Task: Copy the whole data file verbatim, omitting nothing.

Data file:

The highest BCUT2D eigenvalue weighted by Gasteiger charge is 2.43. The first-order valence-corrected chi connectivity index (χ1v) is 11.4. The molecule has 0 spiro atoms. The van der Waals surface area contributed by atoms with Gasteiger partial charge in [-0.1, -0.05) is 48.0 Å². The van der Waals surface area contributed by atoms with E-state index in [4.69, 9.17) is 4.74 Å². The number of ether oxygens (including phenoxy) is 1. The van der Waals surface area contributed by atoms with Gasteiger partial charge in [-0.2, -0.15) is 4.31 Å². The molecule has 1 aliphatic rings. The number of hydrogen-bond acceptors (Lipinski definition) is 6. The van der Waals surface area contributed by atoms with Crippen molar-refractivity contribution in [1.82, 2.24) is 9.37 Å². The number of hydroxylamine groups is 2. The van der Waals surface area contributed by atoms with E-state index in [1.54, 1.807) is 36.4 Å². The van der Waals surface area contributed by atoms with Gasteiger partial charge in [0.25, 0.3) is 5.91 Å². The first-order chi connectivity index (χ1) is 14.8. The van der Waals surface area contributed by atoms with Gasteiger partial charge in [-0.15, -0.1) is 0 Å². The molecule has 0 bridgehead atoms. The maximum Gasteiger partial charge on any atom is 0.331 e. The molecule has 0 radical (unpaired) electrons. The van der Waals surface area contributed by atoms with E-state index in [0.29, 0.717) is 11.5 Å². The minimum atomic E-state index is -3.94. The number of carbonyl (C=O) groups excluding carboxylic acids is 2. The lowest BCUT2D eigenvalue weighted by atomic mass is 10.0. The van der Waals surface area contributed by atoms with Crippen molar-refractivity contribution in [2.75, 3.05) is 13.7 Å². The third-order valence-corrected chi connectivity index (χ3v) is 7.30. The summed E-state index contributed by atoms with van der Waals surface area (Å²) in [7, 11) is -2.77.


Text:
The highest BCUT2D eigenvalue weighted by Gasteiger charge is 2.43. The first-order valence-corrected chi connectivity index (χ1v) is 11.4. The molecule has 0 spiro atoms. The van der Waals surface area contributed by atoms with Gasteiger partial charge in [-0.1, -0.05) is 48.0 Å². The van der Waals surface area contributed by atoms with E-state index in [4.69, 9.17) is 4.74 Å². The number of ether oxygens (including phenoxy) is 1. The van der Waals surface area contributed by atoms with Gasteiger partial charge in [-0.2, -0.15) is 4.31 Å². The molecule has 1 aliphatic rings. The number of hydrogen-bond acceptors (Lipinski definition) is 6. The van der Waals surface area contributed by atoms with Crippen molar-refractivity contribution in [1.82, 2.24) is 9.37 Å². The number of hydroxylamine groups is 2. The van der Waals surface area contributed by atoms with E-state index in [1.54, 1.807) is 36.4 Å². The van der Waals surface area contributed by atoms with Gasteiger partial charge in [0.25, 0.3) is 5.91 Å². The first-order chi connectivity index (χ1) is 14.8. The van der Waals surface area contributed by atoms with Gasteiger partial charge in [-0.15, -0.1) is 0 Å². The molecule has 0 bridgehead atoms. The maximum Gasteiger partial charge on any atom is 0.331 e. The molecule has 0 radical (unpaired) electrons. The van der Waals surface area contributed by atoms with E-state index in [0.29, 0.717) is 11.5 Å². The minimum atomic E-state index is -3.94. The number of carbonyl (C=O) groups excluding carboxylic acids is 2. The lowest BCUT2D eigenvalue weighted by atomic mass is 10.0. The van der Waals surface area contributed by atoms with Crippen molar-refractivity contribution in [2.75, 3.05) is 13.7 Å². The third-order valence-corrected chi connectivity index (χ3v) is 7.30. The summed E-state index contributed by atoms with van der Waals surface area (Å²) in [7, 11) is -2.77.